Every country has a weather service. It turns observations of the state of the weather or the atmosphere or of climate into something that’s useful and actionable. So what we need to create is something like that: a biodiversity data service that translates observations, images from satellites, or DNA sequences that we find in the soil or in the water, and turn that into an inference. That way, we go from just observations of polar bears or butterflies into something that is more tangible and useful.

Mongabay: Where does technology play a role in all of this?

Andrew Gonzalez: We’re experiencing a revolution, in a positive way, in how new technologies are being deployed to get through this bottleneck of data and knowledge. We’re seeing creative uses of drone technologies in a way that allows us to sample and observe much larger areas and get into regions of nature that we couldn’t reach before. I think we’re seeing a gradual democratization of it through the access to cheap bioacoustic sensors or camera traps that allow anybody to very quickly deploy a network of sensors and start to quantify activity. Then we’re seeing the advent of DNA-based technologies that have become affordable, and a new constellation of satellites. It’s fantastic if it’s done well, but also done carefully and respectfully.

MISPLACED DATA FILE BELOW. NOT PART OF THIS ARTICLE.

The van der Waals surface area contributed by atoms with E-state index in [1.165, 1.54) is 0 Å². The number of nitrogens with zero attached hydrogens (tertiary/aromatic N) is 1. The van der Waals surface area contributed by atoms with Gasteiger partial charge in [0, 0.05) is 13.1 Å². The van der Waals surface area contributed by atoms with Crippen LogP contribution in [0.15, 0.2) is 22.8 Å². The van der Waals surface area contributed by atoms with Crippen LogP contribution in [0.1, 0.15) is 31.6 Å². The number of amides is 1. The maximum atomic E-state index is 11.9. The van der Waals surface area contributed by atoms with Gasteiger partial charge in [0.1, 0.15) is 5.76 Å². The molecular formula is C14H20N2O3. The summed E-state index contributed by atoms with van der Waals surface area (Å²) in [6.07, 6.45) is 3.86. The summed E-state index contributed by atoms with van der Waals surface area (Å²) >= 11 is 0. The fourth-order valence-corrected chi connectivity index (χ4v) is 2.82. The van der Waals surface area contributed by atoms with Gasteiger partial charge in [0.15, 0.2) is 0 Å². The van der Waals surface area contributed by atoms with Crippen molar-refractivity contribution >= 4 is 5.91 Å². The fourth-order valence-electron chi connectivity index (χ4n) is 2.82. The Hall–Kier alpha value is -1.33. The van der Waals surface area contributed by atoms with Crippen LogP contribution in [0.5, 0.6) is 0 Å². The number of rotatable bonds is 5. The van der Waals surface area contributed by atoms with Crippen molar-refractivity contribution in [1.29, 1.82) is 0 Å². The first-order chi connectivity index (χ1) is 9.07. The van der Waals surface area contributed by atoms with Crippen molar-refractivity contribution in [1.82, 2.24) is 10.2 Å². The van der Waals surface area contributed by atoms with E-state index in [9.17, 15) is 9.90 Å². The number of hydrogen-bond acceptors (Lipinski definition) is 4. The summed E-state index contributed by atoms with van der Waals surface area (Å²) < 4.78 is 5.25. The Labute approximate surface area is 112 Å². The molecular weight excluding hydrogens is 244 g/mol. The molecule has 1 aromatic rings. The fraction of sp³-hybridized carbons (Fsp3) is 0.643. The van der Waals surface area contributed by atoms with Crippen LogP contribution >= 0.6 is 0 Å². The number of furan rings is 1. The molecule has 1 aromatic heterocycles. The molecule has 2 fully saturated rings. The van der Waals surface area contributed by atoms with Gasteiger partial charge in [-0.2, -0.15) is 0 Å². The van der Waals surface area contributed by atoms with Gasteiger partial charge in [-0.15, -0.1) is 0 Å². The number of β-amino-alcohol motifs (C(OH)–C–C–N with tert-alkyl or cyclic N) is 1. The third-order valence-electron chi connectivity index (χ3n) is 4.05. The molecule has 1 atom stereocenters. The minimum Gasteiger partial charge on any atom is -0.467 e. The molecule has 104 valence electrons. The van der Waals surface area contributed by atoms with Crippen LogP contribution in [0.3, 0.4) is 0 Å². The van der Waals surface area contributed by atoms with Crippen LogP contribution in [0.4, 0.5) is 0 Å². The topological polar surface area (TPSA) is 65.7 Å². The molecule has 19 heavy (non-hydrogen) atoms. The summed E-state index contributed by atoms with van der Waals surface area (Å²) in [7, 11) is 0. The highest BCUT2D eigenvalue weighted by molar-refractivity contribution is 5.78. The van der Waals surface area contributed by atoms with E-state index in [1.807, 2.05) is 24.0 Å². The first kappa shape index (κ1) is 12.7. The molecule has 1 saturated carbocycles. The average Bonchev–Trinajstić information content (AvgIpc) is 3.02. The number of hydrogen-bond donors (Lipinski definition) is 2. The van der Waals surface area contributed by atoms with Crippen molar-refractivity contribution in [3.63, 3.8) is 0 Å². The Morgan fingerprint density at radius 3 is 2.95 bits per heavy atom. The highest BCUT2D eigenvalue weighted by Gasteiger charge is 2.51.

A few years ago, it would have been very hard for us to be able to create a global biodiversity observing system. Now, I think it’s absolutely possible. And not just for a few charismatic organisms, because it really can go from microbes and insects all the way up to mammals and the charismatic fauna and flora that we care about. The risk is that we are not organized in how we’re doing that. There doesn’t seem to be much investment going into how we do more with this information that we’re measuring. I think there are communities coming together. For example, around bioacoustics and around using satellites to track movements of organisms. I think there are impressive communities coming together. But what I’m not seeing are those communities talking to each other. There isn’t a federated community of communities. I think that is the particular thing that I’m trying to propose. We do that in an organized way, and then we’re going to be able to do so much more with this revolution and this incredible increase in our capacity to measure the changing state of nature.